First think of a familiar prayer that uses masculine-gendered language for God (e.g., “Our Father, who art in Heaven . . .) Then, try praying that prayer using feminine-gendered language for God (e.g., “Our Mother, who art in Heaven . . .) Pay attention to how this address to God feels. If it feels comfortable, try to put words to that comfort; “it feels good, because . . .” If it feels uncomfortable, try to put words to that discomfort; “it doesn’t feel right because . . . ” Finally: what does the feeling have to do with everything you know about the difference in meaning between the masculine term and the feminine term? That is: what does this experiment reveal about your own background assumptions about gender?
Very often, reasons for discomfort with this exercise take one or both of these forms: (1) I don’t feel I am addressing the same God when I use feminine language; or (2) I feel I am addressing God improperly — the word I am using doesn’t fit the God I am addressing, in a way that seems to take something away from God. Those feelings, in turn, give us clues about our understandings of these gendered terms. If I feel I am addressing a different God altogether, I may begin to realize the extent to which the image of God I cherish is, in fact, a distinctly masculine or patriarchal one, which cannot be supported by feminine language. If I find that I feel a feminine term is improper for God, that it takes something away from God, I may have to face the extent to which my own background assumptions about women include some form of inferiority, that makes those terms feel less than fully adequate to figure the divine. Either way, an exercise like this can face us with the extent to which we continue to hold a patriarchal understanding of God, which is held in place by our continued use of patriarchal language. As long as we never question our language practices, we can make statements like “My God is beyond gender,” fully believing them, while in practice worshipping and relating to a God we understand in distinctly masculine ways. Only when we begin to pay attention to our practices around language for God does this subtle form of idolatry come to awareness, and with it the limitation that imposes on our openness to encounter with the living God.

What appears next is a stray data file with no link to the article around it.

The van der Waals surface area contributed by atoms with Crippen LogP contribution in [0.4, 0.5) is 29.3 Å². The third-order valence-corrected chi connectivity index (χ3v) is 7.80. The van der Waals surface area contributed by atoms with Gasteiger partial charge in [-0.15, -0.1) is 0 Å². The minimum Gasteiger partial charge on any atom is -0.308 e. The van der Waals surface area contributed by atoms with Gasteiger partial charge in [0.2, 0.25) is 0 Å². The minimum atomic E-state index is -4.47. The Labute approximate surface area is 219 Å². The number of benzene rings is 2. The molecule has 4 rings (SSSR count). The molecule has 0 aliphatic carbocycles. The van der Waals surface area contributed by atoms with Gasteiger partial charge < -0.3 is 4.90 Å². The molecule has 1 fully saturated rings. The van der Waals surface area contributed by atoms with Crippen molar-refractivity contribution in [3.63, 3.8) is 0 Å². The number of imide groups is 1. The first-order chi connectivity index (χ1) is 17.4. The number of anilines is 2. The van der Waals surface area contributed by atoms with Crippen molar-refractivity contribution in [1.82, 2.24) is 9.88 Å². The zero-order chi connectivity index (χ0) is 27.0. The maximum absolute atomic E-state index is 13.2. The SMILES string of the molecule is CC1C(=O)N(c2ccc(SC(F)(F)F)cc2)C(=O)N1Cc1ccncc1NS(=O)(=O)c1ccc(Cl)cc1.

Once again, it is important to recognize that this exercise doesn’t pretend to tell us much about God, but about our own, usually implicit and unthinking, accepted and taken for granted, assumptions about gender. We can get at those assumptions by paying attention to the way we use and respond to language — its denotations and connotations, its emotional resonances — because language is our tool for communicating meaning. That’s also why the words we use for God shape and contain what we mean about God and what God means to us and for us.
For some, the problem with changed language for God is that the new language will not support an understanding of God that supports arrangements of power and privilege from which those people benefit. But for most, the even more profound challenge is that it opens up an avenue for fresh encounter with God, beyond accustomed and comfortable language and understanding. That opening is profoundly uncomfortable, and the intimation of an imminent uncomfort it announces ultimately has little to do with gender. It is rather the unsettling, frightening and yet fascinating awareness that the God we might really encounter is One who exceeds our categories and transcends our settled understandings so radically that no knowledge we already possess or imagine to be satisfactory is going to withstand that revelation.
Bracing the community of faith for that transformative encounter will really call for pastoral sensitivity.